Democracy is on the wane in Africa – but that's not necessarily a bad thing. The crisis in Zimbabwe is only the latest in a long line of setbacks. Deeply flawed elections in Nigeria, Kenya and Ethiopia have checked the momentum of the wave of democratisation that swept the continent in the early 1990s.
But these reversals also expose the weaknesses in the African version of democracy and offer a chance to invest in institutional reforms that would yield a more realistic model than that pursued in the past two decades. The construct of multi-party democracy in Africa was imposed at the end of the Cold War when the United States nudged "Big Men" towards political reforms.
Autocratic leaders who had managed to stay in power by playing the West against the Soviet Union suddenly found themselves robbed of their patrons and having to seek the consent to govern. But a lamentable failure to invest in institutional reforms meant that democracy in Africa came to be viewed purely as the formality of holding periodic elections.
With the possible exception of South Africa, few African nations have embraced reforms that would strengthen the institutions that underpin any democracy. Judiciaries often serve at the whim of the executive. The security forces, as the appalling excesses in Zimbabwe have shown, are essentially militia in service to the presidency. Electoral commissions do not enjoy the confidence of the voting public.
In this environment, elections are often national bribefests (witness Nigeria, 2007) or the sort of shambles on which basis Robert Mugabe is currently in power.
A more ominous outcome of institutional failure was on display in Kenya earlier this year where duelling ethnic communities showed an alarming willingness to take up arms to acquire sole control of the powerful executive.
It is important to learn from these mistakes. There needs to be a re-examination of the meaning of democracy in Africa. The half-way house in place only serves the interests of incumbents determined to hold on to power.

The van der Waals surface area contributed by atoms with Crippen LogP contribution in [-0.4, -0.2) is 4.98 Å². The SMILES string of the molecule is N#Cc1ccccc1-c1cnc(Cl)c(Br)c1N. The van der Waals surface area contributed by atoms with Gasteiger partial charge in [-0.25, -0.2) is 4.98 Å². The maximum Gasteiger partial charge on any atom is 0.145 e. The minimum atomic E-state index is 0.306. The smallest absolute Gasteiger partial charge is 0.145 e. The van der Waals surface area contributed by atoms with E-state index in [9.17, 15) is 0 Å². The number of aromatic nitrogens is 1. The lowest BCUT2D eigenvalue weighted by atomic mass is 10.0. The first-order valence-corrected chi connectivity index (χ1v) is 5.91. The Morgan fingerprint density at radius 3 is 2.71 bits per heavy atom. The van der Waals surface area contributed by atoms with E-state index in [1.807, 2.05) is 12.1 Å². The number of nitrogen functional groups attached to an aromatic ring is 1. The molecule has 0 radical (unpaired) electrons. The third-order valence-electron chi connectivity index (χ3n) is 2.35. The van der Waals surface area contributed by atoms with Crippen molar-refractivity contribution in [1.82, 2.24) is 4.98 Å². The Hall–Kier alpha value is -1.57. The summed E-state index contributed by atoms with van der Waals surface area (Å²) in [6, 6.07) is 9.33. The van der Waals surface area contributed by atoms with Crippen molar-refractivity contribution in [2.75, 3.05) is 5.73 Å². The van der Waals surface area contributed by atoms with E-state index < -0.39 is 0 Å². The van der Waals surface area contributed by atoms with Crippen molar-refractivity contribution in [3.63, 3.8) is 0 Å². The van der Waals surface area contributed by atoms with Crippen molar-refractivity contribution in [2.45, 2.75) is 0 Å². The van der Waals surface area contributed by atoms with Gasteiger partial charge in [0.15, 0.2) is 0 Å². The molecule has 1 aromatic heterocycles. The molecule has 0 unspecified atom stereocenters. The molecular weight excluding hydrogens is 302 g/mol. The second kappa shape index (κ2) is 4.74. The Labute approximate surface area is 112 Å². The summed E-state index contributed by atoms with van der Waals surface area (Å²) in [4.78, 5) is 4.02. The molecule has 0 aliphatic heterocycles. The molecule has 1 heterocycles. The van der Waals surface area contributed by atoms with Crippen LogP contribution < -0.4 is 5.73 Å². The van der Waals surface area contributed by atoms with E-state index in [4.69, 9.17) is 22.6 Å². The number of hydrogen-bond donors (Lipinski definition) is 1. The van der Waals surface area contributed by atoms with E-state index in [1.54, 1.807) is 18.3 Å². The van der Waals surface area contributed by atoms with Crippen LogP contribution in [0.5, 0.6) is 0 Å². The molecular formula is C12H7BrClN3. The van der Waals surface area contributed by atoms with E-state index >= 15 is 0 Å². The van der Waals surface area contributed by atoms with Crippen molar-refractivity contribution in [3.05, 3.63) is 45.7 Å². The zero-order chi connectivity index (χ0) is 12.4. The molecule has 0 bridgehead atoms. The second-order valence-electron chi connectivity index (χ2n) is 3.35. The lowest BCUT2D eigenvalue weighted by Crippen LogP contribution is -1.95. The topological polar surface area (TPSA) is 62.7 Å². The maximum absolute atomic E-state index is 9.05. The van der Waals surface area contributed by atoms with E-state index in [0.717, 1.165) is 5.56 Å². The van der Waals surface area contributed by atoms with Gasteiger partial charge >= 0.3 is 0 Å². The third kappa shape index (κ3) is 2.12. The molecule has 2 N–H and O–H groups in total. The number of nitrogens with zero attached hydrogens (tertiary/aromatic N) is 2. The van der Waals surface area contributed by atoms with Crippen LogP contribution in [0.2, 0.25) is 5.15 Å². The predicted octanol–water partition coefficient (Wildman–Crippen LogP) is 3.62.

The West should also change its terms of engagement with Africa to go beyond applying pressure for transparency on the eve of elections. Investing in a clean judiciary, for example, has multiple effects beyond engendering trust in the political process. It is also a key factor in boosting investor confidence and would be an invaluable component in boosting economic growth. The same can be said of a professional police force. All the evidence from countries that have overcome corruption and incompetence in the forces indicates that improvements in areas such as better housing, insurance and health care are likely to yield far better results than increasing pay.
All these investments must be anchored in reformed constitutions that endorse the greater freedoms and responsibilities demanded by a democratic system.
According to an Afrobarometer survey in 2006, six in 10 Africans prefer democracy to any other form of government. This is unsurprising in a continent that has suffered terribly under alternative forms, such as one-man rule and military dictatorships.
The bloody farces in recent years could well lead to erosion of this confidence. Africa must dispense with the fallacy that democracy is merely the ritual of holding elections once every five years.
The writer is on the staff of The Nation in NairobiReuse content